6. Define “economic development.” What does that term mean to you? Given the state of the national economy and local job losses such as the closing of the Pilgrim’s Pride chicken processing plant, what specifically can you do as a county leader to strengthen and support Chatham’s economy?

Economic development for Chatham is creating clean, green jobs that pay a good wage and provide benefits. I do not consider building rooftops as economic development, in that residential development rarely, particularly when it is sprawl development, pays its way.

The first step in creating jobs in Chatham was to assess our strengths and weaknesses and to build on those strengths and improve those areas where we are weak. That year long citizen-driven process is about to be completed, thanks to the strategic leadership of our board majority.

Clearly our location is an asset and we need to build upon that, as is our rural quality of life. We need to preserve and enhance our rural character and small town life as attractions for small 21st century business that are spin-offs from the Triangle and Triad high-tech industries. We need to take advantage of our location to top research universities to become the state’s center for the newly emerging and rapidly growing green economy. Further we must develop a better relationship with our towns and with our neighbors.

As mentioned, Chatham also needs to take advantage of our assets – our natural resources and our location. For example, we could promote low-impact tourism through our arts, agriculture, historic downtowns and natural area amenities.

7. The county enacted a one-year moratorium on new residential developments that expires in June 2008. Should this moratorium be lifted or renewed this summer? If it is lifted, what growth-control measures should be enacted to ensure infrastructure such as schools, roads, etc. can keep pace with the population?

The moratorium was not enacted as a permanent growth control measure but was instead enacted to give the county a chance to improve on its ordinances and regulations. When the policy tools and ordinances are in place to protect the environment, prevent sprawl development, and link available infrastructure with development, then the moratorium should be lifted.

8. Give your assessment of the major corridors task force proposal.

I served as an active member of this task force. The charge to the committee was to provide development guidelines along the County’s major corridors as recommended by the Land Conservation and Development Plan. The stated purposes of these guidelines are “to ensure sufficient traffic flow, protection of environment, esthetics and rural character of these major thoroughfares and to provide and map designed economic nodes as recommended by the Land Conservation and Development Plan.”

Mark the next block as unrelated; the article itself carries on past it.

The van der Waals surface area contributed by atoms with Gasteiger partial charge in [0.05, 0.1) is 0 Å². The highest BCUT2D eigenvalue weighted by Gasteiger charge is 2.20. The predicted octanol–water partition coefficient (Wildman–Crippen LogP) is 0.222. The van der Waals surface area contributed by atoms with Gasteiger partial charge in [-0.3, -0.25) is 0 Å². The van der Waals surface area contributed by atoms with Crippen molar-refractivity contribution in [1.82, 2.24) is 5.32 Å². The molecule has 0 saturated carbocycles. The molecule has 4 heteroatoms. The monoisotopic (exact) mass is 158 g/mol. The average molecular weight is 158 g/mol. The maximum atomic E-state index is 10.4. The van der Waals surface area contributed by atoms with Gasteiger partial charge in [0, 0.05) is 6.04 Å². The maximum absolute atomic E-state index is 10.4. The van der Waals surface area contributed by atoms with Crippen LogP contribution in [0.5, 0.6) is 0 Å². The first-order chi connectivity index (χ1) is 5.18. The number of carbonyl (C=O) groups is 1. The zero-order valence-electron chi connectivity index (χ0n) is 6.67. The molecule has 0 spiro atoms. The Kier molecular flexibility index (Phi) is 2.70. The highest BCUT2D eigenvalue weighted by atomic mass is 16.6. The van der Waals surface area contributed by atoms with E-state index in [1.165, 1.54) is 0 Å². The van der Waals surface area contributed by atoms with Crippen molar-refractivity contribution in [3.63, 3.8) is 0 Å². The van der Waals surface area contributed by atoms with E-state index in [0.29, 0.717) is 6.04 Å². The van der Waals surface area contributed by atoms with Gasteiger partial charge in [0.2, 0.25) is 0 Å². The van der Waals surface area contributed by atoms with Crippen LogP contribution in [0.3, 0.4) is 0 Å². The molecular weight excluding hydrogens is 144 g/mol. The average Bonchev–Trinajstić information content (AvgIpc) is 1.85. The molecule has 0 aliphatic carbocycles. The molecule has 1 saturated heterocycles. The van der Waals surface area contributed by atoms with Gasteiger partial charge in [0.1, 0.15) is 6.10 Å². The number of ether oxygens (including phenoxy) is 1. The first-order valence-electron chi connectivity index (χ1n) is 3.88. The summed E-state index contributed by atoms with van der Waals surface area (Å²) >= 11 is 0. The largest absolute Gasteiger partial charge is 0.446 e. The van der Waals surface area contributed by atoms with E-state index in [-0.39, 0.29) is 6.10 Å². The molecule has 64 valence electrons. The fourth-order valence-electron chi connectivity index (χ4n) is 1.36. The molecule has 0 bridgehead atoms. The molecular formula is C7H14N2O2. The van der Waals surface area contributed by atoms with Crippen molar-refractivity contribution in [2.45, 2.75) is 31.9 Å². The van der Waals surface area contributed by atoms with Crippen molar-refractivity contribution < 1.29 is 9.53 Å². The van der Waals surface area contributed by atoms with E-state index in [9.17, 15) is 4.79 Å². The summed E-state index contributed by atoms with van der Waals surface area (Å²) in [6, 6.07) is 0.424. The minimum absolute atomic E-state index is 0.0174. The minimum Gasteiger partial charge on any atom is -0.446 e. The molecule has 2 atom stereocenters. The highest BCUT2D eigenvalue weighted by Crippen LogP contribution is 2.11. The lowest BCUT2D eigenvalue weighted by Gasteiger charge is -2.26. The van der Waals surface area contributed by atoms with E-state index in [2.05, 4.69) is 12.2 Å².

The major corridors included Highways 421, US1, 87, 15-501 and US 64.

The proposal currently being considered by the Planning Board is an excellent one although there are a few areas which can be strengthened (such as including more green building standards for commercial development). The location of the nodes (with a slight adjustment), the buffer requirements, the building standards, and the landscaping requirements are excellent.

Transit stops, and even re-charging centers for electrical automobiles, were encouraged in the design standards. Additionally, biking and walking was considered important, as was tree preservation, and shading of parking lots. Parking requirements were reduced from what is normally standard, to limit the amount of impervious surface.

One of the major objectives was to encourage development in our existing towns, and the proposal does this.

Finally, we need to do better job of communicating how implementing this plan will actually provide home owners better protection of and even enhance their property values.

9. With the failure of the land transfer tax last fall and the county’s schools impact fee now at its maximum, what are your suggestions for finding new revenue for the county to keep up with its expenses, particularly school additions and renovations?

The best way to keep our property taxes from soaring is to balance and expand our property tax base with green/clean industry and business, instead of relying primarily on residential development that costs more in services than in tax revenues provided.

Other revenue options are limited although I do support increasing fees for services to recoup more of the costs. For example some of our building fees are set to recover just 50 percent of the cost of providing the service. These fees need to be studied.

I also support linking property tax collection on vehicles to the registration process. This would significantly increase the collection rate on personal property taxes.